any one to have any conversation with them, except in his presence ? <i>not</i> <i>even their counsel. </i>The prisoners are confined in cold cells, with brick
    floors, and nothing to sleep on, except a single blanket. As yet, they have not
    disclosed the names of any persons who were engaged in the enterprise with
    them, and they assured me that they never would do it.</p>
  <br clear="all"
style='page-break-before:always' />
<br clear="all"
style='page-break-before:auto' />
<div class="Section4">
  <p class="Style1" align="left" style='
line-height:normal'>[page 4]</p>
  <p class="Style1" align="left" style='
line-height:normal'>? By what authority are they there? The
    jail is the property of the people of the United States, erected by their
    money, for the purpose of receiving and keeping safe those charged or convicted
    of crimes committed in the District. By what authority, then, is it used for the
    keeping of the negroes? The Marshal of this District is appointed by the
    President; he is paid out of the public treasury. Is he thus appointed and paid
    to be employed in the capture and safe-keeping of runaway negroes? <i>Do the
    people of the United States pay </i>him for this purpose? And who pays for the
    keeping of these negroes in jail, their food, &amp;c.? The Marshal of this
    District has applied to Congress to pay him the sum of $5,361.44, for keep?ing
    runaway slaves prior to these, and probably he will soon present another bill
    for keeping these. And what is worse, he has not only applied, but the
    Judiciary Committee has sanc?tioned the application, and Mr. Taylor of Ohio,<a href="#_ftn19" name="_ftnref19" title="" id="_ftnref19"><span class="MsoFootnoteReference"><span
class="MsoFootnoteReference"><span style='font-size:12.0pt;font-family:&quot;Times New Roman&quot;'>[19]</span></span></span></a> one of that committee, has reported in favor of allowing the claim.&quot;</p>
  <p>Of the
    companion of Captains Drayton and Sayres, we know but little, and therefore
    leave the future to reveal what has been his agency in this work of heroic
  <p class="Style2" align="left" style='
'>It is not as individual sufferers that these men have a
    claim upon the attention of the na?tion. It is because they stand before us as
    martyrs to Freedom, because they are threatened by the government of this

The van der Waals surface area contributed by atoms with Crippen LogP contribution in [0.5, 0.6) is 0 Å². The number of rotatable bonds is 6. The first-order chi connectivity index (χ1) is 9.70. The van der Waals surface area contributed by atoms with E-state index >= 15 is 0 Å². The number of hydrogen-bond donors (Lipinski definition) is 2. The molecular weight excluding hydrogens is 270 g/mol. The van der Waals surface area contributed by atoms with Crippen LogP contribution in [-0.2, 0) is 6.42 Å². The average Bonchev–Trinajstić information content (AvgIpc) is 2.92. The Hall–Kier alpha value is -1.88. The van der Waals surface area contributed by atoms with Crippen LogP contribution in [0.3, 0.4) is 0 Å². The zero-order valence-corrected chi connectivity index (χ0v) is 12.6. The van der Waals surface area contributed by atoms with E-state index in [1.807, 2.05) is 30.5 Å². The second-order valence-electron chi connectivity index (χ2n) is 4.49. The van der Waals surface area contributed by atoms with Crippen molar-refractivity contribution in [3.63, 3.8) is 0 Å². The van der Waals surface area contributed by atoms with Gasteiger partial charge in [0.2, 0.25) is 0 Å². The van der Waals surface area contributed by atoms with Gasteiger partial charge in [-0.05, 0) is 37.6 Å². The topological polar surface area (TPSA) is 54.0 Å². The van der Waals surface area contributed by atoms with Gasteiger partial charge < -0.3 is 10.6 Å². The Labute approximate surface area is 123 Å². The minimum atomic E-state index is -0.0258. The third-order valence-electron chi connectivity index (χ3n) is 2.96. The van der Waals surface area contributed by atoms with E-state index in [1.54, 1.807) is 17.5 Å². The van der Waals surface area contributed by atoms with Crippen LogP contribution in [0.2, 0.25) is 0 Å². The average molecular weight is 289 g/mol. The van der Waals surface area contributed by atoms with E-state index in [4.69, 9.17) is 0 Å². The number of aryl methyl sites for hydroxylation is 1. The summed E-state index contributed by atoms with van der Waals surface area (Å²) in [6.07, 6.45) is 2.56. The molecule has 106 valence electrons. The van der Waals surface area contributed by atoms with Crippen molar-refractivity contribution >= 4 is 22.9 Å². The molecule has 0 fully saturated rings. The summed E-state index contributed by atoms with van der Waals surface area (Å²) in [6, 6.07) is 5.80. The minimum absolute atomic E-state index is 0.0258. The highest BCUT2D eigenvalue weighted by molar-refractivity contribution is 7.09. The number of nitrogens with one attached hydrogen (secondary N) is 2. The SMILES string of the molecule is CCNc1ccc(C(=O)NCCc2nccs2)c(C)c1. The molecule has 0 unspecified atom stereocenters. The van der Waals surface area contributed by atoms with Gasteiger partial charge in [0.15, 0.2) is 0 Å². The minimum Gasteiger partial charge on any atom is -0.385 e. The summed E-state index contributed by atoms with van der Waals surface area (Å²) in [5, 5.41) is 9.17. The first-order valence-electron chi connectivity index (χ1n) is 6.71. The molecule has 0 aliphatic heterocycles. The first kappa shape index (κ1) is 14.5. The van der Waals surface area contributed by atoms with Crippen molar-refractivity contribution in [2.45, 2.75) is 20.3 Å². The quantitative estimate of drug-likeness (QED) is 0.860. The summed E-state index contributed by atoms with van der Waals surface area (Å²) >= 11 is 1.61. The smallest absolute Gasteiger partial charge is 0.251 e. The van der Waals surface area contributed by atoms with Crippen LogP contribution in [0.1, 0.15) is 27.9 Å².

professedly free nation, with punishment, for an attempt to give, by peaceful
    means, freedom to innocent and oppressed men. This fact should startle the na?tion.
    It should rouse the North to inquire into the nature of the system which
    requires such a guardianship, and which it is pledged to support. Freemen of
    the North, shall we permit such deeds to he done before our eyes, in our own
    Capital, by our own servants, without a loud and earnest protest against them?
    Shall we stand by quietly, silently, and see our own sons and brothers seized
    by a jailor, and thrust into a felon's prison, and treated as criminals,
    because, fired with a love of freedom, such as burned in the breast of our
    fathers, they seek to restore to their oppressed fellow-men their inalienable
    rights? Shall we any longer give our support to a system which requires such
    outrages?? Shall we still permit our money to be used for the erection of slave
    prisons; shall we continue to swear allegiance, either direct?ly or by proxy,
    to the Federal Constitution, which requires us to return the fugitive slave to
    his master; to aid in the suppression of slave insurrections, if called upon;
    and which by its infamous </p>
  <p class="Style2" align="left" style='
'>three fifths clause, allows the slave-holder to represent
    property, instead of free?men, on the floor of Congress. It is Slavery which
    has thrust our fellow citizens into prison, for no crime; it is Slavery, which,
    not content with three millions of victims in the South, is fast plundering the
    North of her rights, and fitting its yoke on our necks! This is no longer to be
    endured. The North has slumbered long, but she is awaiting, and her voice will